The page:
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Sacred Sites of the
Dominican Republic

higuey virgin of altagracia painting
Painting of Our Lady of Altagracia

Virgen de la Altagracia, Higuey

Located 105 miles (170 kilometers) to the east of Santo Domingo, the basilica of Our Lady of Altagracia in Higuey is the most venerated pilgrimage site in the Dominican Republic. According to one legend, in 1502, the Spaniards Alonso and Antonio de Trexo settled near the town of Higuey, bringing with them a painting showing a Nativity scene with Mary gazing at the baby in the foreground and St. Joseph looking on from the background. The brothers donated the painting to the local parish church, where it became known for its miracle causing powers. This attracted the attention of the Archbishop of Santo Domingo, who had the painting taken to that city in a sealed trunk. Along the way, however, the painting mysteriously disappeared and then reappeared in the Higüey church.

An alternate legend from the same period relates that a merchant of Higuey once asked his two daughters what he might bring them from his journey to the capital. The elder daughter requested jewelry, while the younger, influenced by a dream, asked for a painting of the Virgin of Altagracia, a puzzling title of which the father had never heard. On his way home, with gifts for the elder daughter only, he stopped to stay with some friends, who also gave food and lodging to a stranger the same night. Over supper the merchant told his friends about his trouble fulfilling his younger daughter's request. Hearing this, the stranger opened his pack and brought forth a painting of the Virgin of Altagracia, which he gave to the astonished merchant. The following morning, before anyone could thank or repay him, the mysterious stranger had gone. Returning home, the merchant gave the painting to his daughter but it would not remain in their house, instead disappearing and then reappearing in a nearby orange tree. Locals interpreted this as the desire of the Virgin to be placed in her own chapel, which should be erected at the site of the orange tree. The painting was first placed in a simple chapel of wood and straw, and thereafter, in 1572, installed in a stone church of San Dionisio, considered to be the first Marian shrine in the Caribbean Islands. Two hundred years later, the painting was moved to the Basilica of Our Lady of Altagracia, constructed from 1952 to 1971.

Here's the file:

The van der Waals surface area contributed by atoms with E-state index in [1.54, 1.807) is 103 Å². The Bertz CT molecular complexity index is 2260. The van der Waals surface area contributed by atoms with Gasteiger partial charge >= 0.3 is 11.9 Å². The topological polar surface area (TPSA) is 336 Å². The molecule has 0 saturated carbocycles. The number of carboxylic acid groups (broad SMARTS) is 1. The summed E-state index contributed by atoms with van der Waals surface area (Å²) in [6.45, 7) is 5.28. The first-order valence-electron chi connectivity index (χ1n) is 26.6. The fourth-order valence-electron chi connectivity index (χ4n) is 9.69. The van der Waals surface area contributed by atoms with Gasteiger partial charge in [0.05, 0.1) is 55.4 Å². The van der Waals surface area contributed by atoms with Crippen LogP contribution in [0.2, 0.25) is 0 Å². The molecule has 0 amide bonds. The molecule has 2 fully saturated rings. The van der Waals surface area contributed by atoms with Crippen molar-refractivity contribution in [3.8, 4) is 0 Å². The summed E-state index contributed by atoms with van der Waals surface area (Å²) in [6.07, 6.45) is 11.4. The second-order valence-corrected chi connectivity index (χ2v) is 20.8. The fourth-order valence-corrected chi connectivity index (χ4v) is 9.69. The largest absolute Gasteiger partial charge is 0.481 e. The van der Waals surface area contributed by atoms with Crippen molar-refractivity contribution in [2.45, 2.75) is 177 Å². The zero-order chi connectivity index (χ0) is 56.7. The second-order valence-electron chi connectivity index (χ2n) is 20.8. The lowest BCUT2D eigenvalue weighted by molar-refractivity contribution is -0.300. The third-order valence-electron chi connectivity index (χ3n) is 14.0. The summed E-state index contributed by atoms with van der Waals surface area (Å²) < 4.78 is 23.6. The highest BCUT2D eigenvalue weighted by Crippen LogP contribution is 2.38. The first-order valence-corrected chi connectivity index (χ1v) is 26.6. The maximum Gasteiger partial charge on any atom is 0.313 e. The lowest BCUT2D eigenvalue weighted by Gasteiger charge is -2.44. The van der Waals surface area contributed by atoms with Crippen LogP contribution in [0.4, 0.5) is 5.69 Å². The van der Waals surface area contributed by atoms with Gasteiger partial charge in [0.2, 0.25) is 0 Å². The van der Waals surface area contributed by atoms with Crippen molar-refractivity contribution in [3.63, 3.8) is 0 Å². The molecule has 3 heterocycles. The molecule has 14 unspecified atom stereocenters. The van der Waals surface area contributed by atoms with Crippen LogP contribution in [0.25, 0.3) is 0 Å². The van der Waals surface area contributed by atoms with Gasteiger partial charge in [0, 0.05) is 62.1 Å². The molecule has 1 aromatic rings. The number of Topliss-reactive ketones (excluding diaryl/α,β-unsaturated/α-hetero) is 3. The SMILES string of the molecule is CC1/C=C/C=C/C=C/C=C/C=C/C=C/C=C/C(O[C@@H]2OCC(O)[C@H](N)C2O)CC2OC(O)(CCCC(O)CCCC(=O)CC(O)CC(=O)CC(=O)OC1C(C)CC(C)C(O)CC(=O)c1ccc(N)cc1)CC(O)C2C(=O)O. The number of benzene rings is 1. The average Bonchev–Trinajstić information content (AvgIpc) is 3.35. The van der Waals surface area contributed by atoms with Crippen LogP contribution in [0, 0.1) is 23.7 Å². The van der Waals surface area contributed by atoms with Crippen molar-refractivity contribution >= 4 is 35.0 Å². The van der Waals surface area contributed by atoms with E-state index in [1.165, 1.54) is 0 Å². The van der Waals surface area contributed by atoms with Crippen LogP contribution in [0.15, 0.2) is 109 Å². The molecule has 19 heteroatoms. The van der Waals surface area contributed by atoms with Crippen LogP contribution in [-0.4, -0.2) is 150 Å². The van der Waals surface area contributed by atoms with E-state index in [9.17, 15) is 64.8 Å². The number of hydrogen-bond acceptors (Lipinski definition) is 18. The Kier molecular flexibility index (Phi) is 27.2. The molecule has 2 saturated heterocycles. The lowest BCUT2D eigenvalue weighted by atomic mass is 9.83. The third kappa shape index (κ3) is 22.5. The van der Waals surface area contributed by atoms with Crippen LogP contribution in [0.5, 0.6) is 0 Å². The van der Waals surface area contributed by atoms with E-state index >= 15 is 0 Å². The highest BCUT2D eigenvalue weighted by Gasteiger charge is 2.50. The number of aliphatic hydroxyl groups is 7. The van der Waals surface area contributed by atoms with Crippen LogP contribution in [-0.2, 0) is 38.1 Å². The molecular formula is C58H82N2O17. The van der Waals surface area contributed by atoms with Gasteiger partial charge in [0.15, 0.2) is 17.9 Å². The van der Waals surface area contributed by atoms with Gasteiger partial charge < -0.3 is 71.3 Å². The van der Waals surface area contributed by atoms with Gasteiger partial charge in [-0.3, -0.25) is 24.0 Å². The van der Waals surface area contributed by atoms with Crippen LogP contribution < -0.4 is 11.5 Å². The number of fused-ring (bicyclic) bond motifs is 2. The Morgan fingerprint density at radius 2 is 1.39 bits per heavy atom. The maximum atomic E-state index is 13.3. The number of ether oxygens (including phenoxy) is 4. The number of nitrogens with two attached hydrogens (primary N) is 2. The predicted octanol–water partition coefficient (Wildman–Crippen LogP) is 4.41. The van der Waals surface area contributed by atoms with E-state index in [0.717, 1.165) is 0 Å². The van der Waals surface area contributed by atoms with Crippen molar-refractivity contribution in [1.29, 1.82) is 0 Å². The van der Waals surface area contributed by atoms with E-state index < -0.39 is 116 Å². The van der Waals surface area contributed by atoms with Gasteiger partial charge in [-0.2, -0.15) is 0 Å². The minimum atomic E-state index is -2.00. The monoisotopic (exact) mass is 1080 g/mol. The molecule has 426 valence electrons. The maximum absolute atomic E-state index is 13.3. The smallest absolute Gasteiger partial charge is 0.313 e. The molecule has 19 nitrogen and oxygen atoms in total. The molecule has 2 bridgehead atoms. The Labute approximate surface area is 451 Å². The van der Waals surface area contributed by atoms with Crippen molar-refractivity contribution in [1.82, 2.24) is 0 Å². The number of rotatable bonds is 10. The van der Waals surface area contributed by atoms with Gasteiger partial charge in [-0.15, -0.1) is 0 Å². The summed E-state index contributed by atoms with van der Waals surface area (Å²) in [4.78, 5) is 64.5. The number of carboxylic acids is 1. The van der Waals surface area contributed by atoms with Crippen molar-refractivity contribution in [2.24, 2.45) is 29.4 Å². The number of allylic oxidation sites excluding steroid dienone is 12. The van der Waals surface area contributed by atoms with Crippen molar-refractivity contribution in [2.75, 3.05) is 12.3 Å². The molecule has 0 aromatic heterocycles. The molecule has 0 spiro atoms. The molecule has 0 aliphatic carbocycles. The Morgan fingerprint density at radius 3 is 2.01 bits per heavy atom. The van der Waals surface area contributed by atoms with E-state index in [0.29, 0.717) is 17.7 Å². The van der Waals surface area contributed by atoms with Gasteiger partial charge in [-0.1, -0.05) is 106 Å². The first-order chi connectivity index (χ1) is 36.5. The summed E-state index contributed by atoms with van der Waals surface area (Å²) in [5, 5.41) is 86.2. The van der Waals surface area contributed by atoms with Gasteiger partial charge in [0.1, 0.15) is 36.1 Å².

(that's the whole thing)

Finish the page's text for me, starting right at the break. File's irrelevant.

The concrete basilica was designed by the Frenchmen Pierre Dupré and Dovnoyer de Segonzac, it is shaped as a Latin cross, rises to 262 feet, and has beautiful stained glass windows and 45 bells made of bronze. The grounds surrounding the basilica are planted with many hundreds of stately palm trees and also contain a fine museum with many exhibits concerning Our Lady of Altagracia. The portrait of Our Lady is 13 inches wide by 18 inches high (33 centimeters by 45 centimeters). In the painting, which has had five major restorations (the last in 1978), Mary wears the colors of the Dominican flag and a crown that was not initially part of the portrait but was added later at an unknown date. The frame is made of gold, silver, precious stones and enamel, and is the work of an unknown eighteenth-century artist.

Our Lady of Altagracia is considered the Protector of the Dominican People (though the national patron is the Virgin de las Mercedes at Santo Cerro near the city of La Vega). While hundreds of pilgrims visit the Altagracia shrine each day, the most important festival of the Virgin is celebrated on January 21, when many thousands of pilgrims journey to Higuey from all parts of the country. The Night of Prayer, Las Noches de Vela is celebrated the night before.

higuey la altagracia basilica
Basilica of Our Lady of Altagracia, Higuey

Other important sacred sites in the Dominican Republic include the Church of Santo Cristo de los Milagros in Bayaguana, the Church of the Virgin de las Mercedes in Santo Cerro, and the cave and church of St. Francis in Banica.

bayaguana santo cristo de los milagros church
Church of Santo Cristo de los Milagros in Bayaguana

Sacred Sites of the Dominican Republic